Both vitamin D and fish oil were closely examined in a 2017 study[iv] in terms of their capacity to prevent and manage hypertension. The researchers suggested that, due to their impact in reducing blood pressure levels, both vitamin D and fish oil could be excellent additions to one’s daily diet as supplementary nutrients. Further research is needed to fully understand why and how these nutrients aid in preventing hypertension. At any rate, these findings support the theory that vitamin D and fish oil supplements can play a key role in minimizing the risk of pre-eclampsia, a pregnancy-specific condition characterized by hypertension and proteinuria.
Lastly, a recent study[v] took a closer look at the specific effects of vitamin D and fish oil co- supplementation on inflammation, oxidative stress, and pregnancy outcomes in female patients with gestational diabetes. It was found that in the patients who participated, those who received vitamin D and fish oil as co-supplementation over a 6-week period registered fewer instances of hyperbilirubinemia and hospitalization among newborns, lower levels of high-sensitivity C-reactive protein, a higher total antioxidant capacity, and increased levels of glutathione. In other words, taking vitamin D and fish oil during pregnancy has been strongly linked to better health, not just for the mother but also for the child.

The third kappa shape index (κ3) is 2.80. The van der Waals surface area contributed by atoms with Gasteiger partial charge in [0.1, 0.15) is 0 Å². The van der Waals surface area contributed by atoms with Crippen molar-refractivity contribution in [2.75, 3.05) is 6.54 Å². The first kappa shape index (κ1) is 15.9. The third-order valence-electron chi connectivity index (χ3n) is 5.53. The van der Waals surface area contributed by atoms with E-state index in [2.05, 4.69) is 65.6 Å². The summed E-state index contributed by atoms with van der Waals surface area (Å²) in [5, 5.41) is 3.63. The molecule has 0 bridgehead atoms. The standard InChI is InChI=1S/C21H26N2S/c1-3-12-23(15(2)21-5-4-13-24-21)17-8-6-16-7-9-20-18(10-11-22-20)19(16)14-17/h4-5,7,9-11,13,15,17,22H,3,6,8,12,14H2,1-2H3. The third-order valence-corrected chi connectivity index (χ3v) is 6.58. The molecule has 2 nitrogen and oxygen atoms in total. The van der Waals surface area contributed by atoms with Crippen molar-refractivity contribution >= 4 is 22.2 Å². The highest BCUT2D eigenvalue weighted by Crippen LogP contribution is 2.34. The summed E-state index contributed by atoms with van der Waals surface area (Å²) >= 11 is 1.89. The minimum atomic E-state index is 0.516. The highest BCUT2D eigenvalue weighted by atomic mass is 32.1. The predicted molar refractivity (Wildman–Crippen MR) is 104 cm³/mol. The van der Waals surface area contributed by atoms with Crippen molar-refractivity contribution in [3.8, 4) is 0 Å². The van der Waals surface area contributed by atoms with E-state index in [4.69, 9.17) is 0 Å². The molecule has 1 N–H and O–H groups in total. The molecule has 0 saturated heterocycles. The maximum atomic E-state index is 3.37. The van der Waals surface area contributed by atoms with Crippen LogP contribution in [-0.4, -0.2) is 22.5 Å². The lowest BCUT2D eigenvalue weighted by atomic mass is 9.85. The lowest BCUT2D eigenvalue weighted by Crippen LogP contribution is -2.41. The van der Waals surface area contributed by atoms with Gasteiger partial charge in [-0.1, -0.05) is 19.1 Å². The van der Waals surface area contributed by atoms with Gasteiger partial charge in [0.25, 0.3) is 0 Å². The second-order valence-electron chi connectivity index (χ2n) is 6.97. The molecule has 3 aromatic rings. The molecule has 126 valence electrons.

As you can see, current research is increasingly pointing to the value of vitamin D and fish oil as co-supplements, whether for PCOS or for pregnancy. I encourage all women to talk to their health care providers about adding both supplements to their regimen.